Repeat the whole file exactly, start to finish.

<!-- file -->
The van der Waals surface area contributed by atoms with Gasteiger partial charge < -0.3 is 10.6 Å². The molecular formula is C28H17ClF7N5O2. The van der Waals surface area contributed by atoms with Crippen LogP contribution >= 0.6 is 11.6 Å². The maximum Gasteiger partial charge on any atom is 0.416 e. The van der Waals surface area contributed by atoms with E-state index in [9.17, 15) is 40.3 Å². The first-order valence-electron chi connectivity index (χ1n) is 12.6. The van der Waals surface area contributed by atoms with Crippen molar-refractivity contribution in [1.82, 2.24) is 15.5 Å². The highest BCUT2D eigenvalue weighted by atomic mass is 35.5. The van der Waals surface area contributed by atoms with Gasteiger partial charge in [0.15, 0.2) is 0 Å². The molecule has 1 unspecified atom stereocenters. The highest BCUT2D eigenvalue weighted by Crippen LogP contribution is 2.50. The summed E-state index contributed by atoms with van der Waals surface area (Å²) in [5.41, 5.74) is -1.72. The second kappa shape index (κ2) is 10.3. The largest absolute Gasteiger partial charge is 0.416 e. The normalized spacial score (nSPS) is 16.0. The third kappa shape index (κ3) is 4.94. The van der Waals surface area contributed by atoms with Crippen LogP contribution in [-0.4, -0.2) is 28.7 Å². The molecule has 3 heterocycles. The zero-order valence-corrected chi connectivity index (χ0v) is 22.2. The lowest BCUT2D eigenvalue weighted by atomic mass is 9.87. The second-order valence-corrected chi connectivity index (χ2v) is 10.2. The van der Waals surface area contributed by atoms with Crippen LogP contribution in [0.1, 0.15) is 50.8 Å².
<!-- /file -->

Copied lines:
The van der Waals surface area contributed by atoms with Gasteiger partial charge < -0.3 is 10.6 Å². The molecular formula is C28H17ClF7N5O2. The van der Waals surface area contributed by atoms with Crippen LogP contribution >= 0.6 is 11.6 Å². The maximum Gasteiger partial charge on any atom is 0.416 e. The van der Waals surface area contributed by atoms with E-state index in [9.17, 15) is 40.3 Å². The first-order valence-electron chi connectivity index (χ1n) is 12.6. The van der Waals surface area contributed by atoms with Crippen molar-refractivity contribution in [1.82, 2.24) is 15.5 Å². The highest BCUT2D eigenvalue weighted by atomic mass is 35.5. The van der Waals surface area contributed by atoms with Gasteiger partial charge in [0.15, 0.2) is 0 Å². The molecule has 1 unspecified atom stereocenters. The highest BCUT2D eigenvalue weighted by Crippen LogP contribution is 2.50. The summed E-state index contributed by atoms with van der Waals surface area (Å²) in [5.41, 5.74) is -1.72. The second kappa shape index (κ2) is 10.3. The largest absolute Gasteiger partial charge is 0.416 e. The normalized spacial score (nSPS) is 16.0. The third kappa shape index (κ3) is 4.94. The van der Waals surface area contributed by atoms with Crippen LogP contribution in [-0.4, -0.2) is 28.7 Å². The molecule has 3 heterocycles. The zero-order valence-corrected chi connectivity index (χ0v) is 22.2. The lowest BCUT2D eigenvalue weighted by atomic mass is 9.87. The second-order valence-corrected chi connectivity index (χ2v) is 10.2. The van der Waals surface area contributed by atoms with Crippen LogP contribution in [0.1, 0.15) is 50.8 Å².